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What People 50 or 100 Years Ago Thought Our Homes Would Look Like Today

The Family Handyman Logo By Nick Gerhardt of The Family Handyman | Slide 1 of 11: In 1980 we featured the "Underground Home" a residence in Burnsville, Minnesota. At that time around 3,000 people owned underground homes. Don Mosch took part in pioneering the housing concept perfect for an energy conscious era. It was one of seven homes built and tested by the Underground Space Center at the University of Minnesota.

It was a three bedroom, 2,000-square foot home that held a number of temperature sensors and gauges to measure humidity inside and out, as well as calculate energy consumption to the last watt. Some years later we now have these amazing devices that will turn your abode into a smart home.

The house faced south and was surrounded by a berm. It reportedly cut heating costs by 50 to 85 percent. The underground homes were nearly hurricane and tornado proof, as well as fireproof. Because of that, insurance costs dropped 35 percent. The cost to build the home remained on par as conventional homes. Here's how to cut down your heating bill in a conventional home.

Much of the home was built with concrete, which presented problems of its own. Plus, once the home was built, there was no chance for additions.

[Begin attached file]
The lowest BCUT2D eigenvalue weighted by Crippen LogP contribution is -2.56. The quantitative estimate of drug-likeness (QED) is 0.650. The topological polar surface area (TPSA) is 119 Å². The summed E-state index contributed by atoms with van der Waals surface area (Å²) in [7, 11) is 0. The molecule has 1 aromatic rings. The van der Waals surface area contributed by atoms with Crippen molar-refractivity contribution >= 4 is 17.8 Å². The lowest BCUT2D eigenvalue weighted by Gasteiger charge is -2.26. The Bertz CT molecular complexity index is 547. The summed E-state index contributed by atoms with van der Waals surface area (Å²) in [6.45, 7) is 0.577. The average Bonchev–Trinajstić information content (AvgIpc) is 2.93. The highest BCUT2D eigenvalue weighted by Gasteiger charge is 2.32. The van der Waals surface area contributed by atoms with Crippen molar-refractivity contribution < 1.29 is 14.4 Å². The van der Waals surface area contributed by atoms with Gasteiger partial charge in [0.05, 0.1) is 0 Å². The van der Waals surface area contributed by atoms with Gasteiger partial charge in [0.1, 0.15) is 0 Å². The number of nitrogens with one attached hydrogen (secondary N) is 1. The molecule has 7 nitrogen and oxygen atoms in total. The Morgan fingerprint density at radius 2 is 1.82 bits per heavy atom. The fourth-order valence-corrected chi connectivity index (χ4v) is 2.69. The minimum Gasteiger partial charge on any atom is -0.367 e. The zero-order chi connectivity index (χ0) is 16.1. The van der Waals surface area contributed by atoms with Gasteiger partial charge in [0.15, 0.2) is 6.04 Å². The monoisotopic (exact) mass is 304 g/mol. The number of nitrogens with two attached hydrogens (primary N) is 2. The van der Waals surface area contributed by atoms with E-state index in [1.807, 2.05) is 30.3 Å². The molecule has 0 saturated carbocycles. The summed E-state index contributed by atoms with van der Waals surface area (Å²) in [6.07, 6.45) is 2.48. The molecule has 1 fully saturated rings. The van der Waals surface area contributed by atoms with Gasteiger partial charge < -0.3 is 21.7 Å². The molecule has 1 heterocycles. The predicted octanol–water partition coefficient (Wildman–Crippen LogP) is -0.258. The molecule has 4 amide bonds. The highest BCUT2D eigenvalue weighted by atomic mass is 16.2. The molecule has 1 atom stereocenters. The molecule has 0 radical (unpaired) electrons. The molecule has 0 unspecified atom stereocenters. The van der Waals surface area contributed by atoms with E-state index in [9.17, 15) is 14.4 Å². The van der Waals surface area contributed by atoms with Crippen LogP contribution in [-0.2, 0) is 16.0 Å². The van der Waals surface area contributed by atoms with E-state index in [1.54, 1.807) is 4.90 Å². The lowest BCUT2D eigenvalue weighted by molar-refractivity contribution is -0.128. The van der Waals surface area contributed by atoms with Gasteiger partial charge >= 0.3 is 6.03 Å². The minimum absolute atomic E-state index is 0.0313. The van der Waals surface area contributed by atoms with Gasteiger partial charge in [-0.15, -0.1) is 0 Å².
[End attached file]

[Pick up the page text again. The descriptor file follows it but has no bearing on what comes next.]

Underground Home

In 1980 we featured the "Underground Home" a residence in Burnsville, Minnesota. At that time around 3,000 people owned underground homes. Don Mosch took part in pioneering the housing concept perfect for an energy conscious era. It was one of seven homes built and tested by the Underground Space Center at the University of Minnesota. It was a three bedroom, 2,000-square foot home that held a number of temperature sensors and gauges to measure humidity inside and out, as well as calculate energy consumption to the last watt. Some years later we now have these amazing devices that will turn your abode into a smart home. The house faced south and was surrounded by a berm. It reportedly cut heating costs by 50 to 85 percent. The underground homes were nearly hurricane and tornado proof, as well as fireproof. Because of that, insurance costs dropped 35 percent. The cost to build the home remained on par as conventional homes. Here's how to cut down your heating bill in a conventional home. Much of the home was built with concrete, which presented problems of its own. Plus, once the home was built, there was no chance for additions.
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